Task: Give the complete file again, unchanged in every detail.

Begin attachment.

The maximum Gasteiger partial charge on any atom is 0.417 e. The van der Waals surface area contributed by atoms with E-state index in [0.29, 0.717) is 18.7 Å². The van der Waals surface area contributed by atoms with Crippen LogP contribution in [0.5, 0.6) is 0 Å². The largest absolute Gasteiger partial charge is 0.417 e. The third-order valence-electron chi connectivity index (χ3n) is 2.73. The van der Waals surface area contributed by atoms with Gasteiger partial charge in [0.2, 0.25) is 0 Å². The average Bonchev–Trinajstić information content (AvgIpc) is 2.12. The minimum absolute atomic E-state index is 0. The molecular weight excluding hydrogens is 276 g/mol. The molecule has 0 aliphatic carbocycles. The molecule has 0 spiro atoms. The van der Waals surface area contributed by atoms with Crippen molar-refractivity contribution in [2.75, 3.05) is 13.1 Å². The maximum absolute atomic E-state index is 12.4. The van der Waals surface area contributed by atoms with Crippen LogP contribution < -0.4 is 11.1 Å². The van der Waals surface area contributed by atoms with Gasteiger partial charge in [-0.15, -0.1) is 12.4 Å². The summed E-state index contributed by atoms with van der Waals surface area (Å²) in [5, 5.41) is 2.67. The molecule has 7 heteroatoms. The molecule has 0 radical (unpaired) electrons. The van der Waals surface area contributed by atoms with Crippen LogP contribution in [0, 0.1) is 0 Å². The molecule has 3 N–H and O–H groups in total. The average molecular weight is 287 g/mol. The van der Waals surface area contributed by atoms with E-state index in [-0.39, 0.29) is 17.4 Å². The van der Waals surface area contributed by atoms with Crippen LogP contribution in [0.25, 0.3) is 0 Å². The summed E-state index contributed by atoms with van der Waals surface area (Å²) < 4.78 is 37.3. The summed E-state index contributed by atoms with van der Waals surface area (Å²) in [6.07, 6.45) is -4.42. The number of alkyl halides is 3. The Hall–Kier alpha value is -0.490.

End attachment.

The maximum Gasteiger partial charge on any atom is 0.417 e. The van der Waals surface area contributed by atoms with E-state index in [0.29, 0.717) is 18.7 Å². The van der Waals surface area contributed by atoms with Crippen LogP contribution in [0.5, 0.6) is 0 Å². The largest absolute Gasteiger partial charge is 0.417 e. The third-order valence-electron chi connectivity index (χ3n) is 2.73. The van der Waals surface area contributed by atoms with Gasteiger partial charge in [0.2, 0.25) is 0 Å². The average Bonchev–Trinajstić information content (AvgIpc) is 2.12. The minimum absolute atomic E-state index is 0. The molecular weight excluding hydrogens is 276 g/mol. The molecule has 0 aliphatic carbocycles. The molecule has 0 spiro atoms. The van der Waals surface area contributed by atoms with Crippen molar-refractivity contribution in [2.75, 3.05) is 13.1 Å². The maximum absolute atomic E-state index is 12.4. The van der Waals surface area contributed by atoms with Crippen LogP contribution < -0.4 is 11.1 Å². The van der Waals surface area contributed by atoms with Gasteiger partial charge in [-0.15, -0.1) is 12.4 Å². The summed E-state index contributed by atoms with van der Waals surface area (Å²) in [5, 5.41) is 2.67. The molecule has 7 heteroatoms. The molecule has 0 radical (unpaired) electrons. The van der Waals surface area contributed by atoms with Crippen LogP contribution in [0, 0.1) is 0 Å². The molecule has 3 N–H and O–H groups in total. The average molecular weight is 287 g/mol. The van der Waals surface area contributed by atoms with E-state index in [-0.39, 0.29) is 17.4 Å². The van der Waals surface area contributed by atoms with Crippen LogP contribution in [0.25, 0.3) is 0 Å². The summed E-state index contributed by atoms with van der Waals surface area (Å²) < 4.78 is 37.3. The summed E-state index contributed by atoms with van der Waals surface area (Å²) in [6.07, 6.45) is -4.42. The number of alkyl halides is 3. The Hall–Kier alpha value is -0.490.